Monday, March 11, 2013

Room No. 10 - Ake Edwardson

Room No. 10 is the seventh entry in Ake Edwardson's Inspector Winter series, but is a first read of this author for me.

Erik Winter is a Chief Inspector in Gothenburg, Sweden. He is called to a bizarre death in a decrepit hotel - in Room No. Ten.  It appears to be suicide by hanging, but why in the world is her hand painted white - and the note left just doesn't ring true for Winter. And he is disturbed by the setting - Room No. 10 was the first homicide that he investigated as a young policeman - and the case remains unsolved.

Erik is a likable protagonist, thoughtful, quick thinking and determined. I also enjoyed the supporting cast of players  - there is a real mix between various ages, talents and personalities. This is a group who has worked together on many cases. I didn't feel too far out of the loop on catching up with who was who at all. Room No. 10 is told in a past and present format, allowing us to see the young Winter as well.

The crime is inventive and I really wanted to see if and what the connection between the two cases might be. But I found the road there indeterminately long and drawn out. The roundabout conversations and methods of investigation annoyed me. The same information and clues are dissected more than once. Perhaps it's because I prefer a little more action in my mysteries.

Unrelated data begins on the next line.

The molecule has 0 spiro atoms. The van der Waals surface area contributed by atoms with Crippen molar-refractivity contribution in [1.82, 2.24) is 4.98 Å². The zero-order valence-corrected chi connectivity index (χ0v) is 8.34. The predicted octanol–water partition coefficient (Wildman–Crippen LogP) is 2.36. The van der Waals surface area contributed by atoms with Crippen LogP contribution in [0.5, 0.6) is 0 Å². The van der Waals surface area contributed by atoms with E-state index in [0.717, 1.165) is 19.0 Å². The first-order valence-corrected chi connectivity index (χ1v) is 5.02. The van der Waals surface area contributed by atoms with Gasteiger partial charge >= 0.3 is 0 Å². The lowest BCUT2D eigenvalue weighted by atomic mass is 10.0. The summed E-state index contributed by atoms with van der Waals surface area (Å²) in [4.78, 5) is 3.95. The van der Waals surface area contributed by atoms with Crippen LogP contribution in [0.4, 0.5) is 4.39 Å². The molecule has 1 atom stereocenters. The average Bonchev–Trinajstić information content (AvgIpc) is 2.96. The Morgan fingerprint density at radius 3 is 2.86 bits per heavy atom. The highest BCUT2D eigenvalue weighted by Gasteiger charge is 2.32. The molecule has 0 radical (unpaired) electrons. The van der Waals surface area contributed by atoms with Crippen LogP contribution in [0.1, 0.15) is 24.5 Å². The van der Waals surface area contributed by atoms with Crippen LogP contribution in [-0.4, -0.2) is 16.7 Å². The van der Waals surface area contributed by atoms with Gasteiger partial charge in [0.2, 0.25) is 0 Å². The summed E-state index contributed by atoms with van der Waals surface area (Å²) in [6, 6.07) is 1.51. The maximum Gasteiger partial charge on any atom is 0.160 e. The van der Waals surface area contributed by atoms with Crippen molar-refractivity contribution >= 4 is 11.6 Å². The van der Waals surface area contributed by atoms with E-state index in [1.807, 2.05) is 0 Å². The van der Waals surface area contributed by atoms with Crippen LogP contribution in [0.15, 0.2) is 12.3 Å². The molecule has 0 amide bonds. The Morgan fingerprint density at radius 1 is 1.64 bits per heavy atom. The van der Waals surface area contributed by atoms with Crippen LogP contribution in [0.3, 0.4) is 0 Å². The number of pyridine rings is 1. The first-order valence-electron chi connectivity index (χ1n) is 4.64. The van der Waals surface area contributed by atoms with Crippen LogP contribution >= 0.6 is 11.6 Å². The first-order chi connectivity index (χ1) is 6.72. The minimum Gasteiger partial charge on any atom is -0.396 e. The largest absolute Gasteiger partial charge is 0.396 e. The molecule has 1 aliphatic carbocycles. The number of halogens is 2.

Edwardson employs lots of description in his writing. But it's in short bursts of sentences. I found a lot of it extraneous and by page 320 was starting to skim. For example:

"A cup of coffee and a Danish were comforting.
They walked across the street and into the café.
The line at the counter was long"

The advance reader's edition was approximately 450 pages and honestly it was about 100 too long for this reader. The last few chapters did pick up the pace.

Ake Edwardson is "one of Sweden’s bestselling authors, and his books featuring Detective Chief Inspector Erik Winter have been translated into more than twenty languages worldwide. He is a three-time winner of the Swedish Crime Writers’ Award for best crime novel."

It was an okay read for me, but not a stand out. Read an excerpt of Room No. 10.

1 comment:

bermudaonion said...

It sounds like this one could have used tighter editing.